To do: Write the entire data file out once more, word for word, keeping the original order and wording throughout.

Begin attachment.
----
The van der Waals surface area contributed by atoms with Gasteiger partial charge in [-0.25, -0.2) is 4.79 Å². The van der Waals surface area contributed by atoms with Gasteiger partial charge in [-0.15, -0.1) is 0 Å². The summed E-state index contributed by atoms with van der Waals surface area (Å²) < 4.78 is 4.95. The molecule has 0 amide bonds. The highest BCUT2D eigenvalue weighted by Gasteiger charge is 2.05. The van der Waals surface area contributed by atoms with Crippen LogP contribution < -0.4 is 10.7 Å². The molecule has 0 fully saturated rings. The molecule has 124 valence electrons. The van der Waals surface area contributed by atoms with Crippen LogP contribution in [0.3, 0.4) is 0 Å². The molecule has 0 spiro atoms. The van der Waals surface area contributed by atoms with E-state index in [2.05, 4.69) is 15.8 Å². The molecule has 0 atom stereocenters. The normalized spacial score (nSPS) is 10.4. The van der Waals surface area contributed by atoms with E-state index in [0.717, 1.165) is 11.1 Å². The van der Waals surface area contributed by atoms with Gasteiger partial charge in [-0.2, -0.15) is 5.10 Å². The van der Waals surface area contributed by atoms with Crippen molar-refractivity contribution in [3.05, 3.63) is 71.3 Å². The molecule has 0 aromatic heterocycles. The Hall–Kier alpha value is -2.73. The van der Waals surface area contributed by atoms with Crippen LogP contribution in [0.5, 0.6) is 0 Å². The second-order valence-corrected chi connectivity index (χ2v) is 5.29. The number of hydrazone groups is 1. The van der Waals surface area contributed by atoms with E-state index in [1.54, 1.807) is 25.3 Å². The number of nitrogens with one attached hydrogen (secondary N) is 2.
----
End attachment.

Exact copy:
The van der Waals surface area contributed by atoms with Gasteiger partial charge in [-0.25, -0.2) is 4.79 Å². The van der Waals surface area contributed by atoms with Gasteiger partial charge in [-0.15, -0.1) is 0 Å². The summed E-state index contributed by atoms with van der Waals surface area (Å²) < 4.78 is 4.95. The molecule has 0 amide bonds. The highest BCUT2D eigenvalue weighted by Gasteiger charge is 2.05. The van der Waals surface area contributed by atoms with Crippen LogP contribution < -0.4 is 10.7 Å². The molecule has 0 fully saturated rings. The molecule has 124 valence electrons. The van der Waals surface area contributed by atoms with Crippen LogP contribution in [0.3, 0.4) is 0 Å². The molecule has 0 spiro atoms. The van der Waals surface area contributed by atoms with E-state index in [2.05, 4.69) is 15.8 Å². The molecule has 0 atom stereocenters. The normalized spacial score (nSPS) is 10.4. The van der Waals surface area contributed by atoms with E-state index in [0.717, 1.165) is 11.1 Å². The van der Waals surface area contributed by atoms with Gasteiger partial charge in [-0.2, -0.15) is 5.10 Å². The van der Waals surface area contributed by atoms with Crippen molar-refractivity contribution in [3.05, 3.63) is 71.3 Å². The molecule has 0 aromatic heterocycles. The Hall–Kier alpha value is -2.73. The van der Waals surface area contributed by atoms with Crippen LogP contribution in [0.5, 0.6) is 0 Å². The second-order valence-corrected chi connectivity index (χ2v) is 5.29. The number of hydrazone groups is 1. The van der Waals surface area contributed by atoms with E-state index in [1.54, 1.807) is 25.3 Å². The number of nitrogens with one attached hydrogen (secondary N) is 2.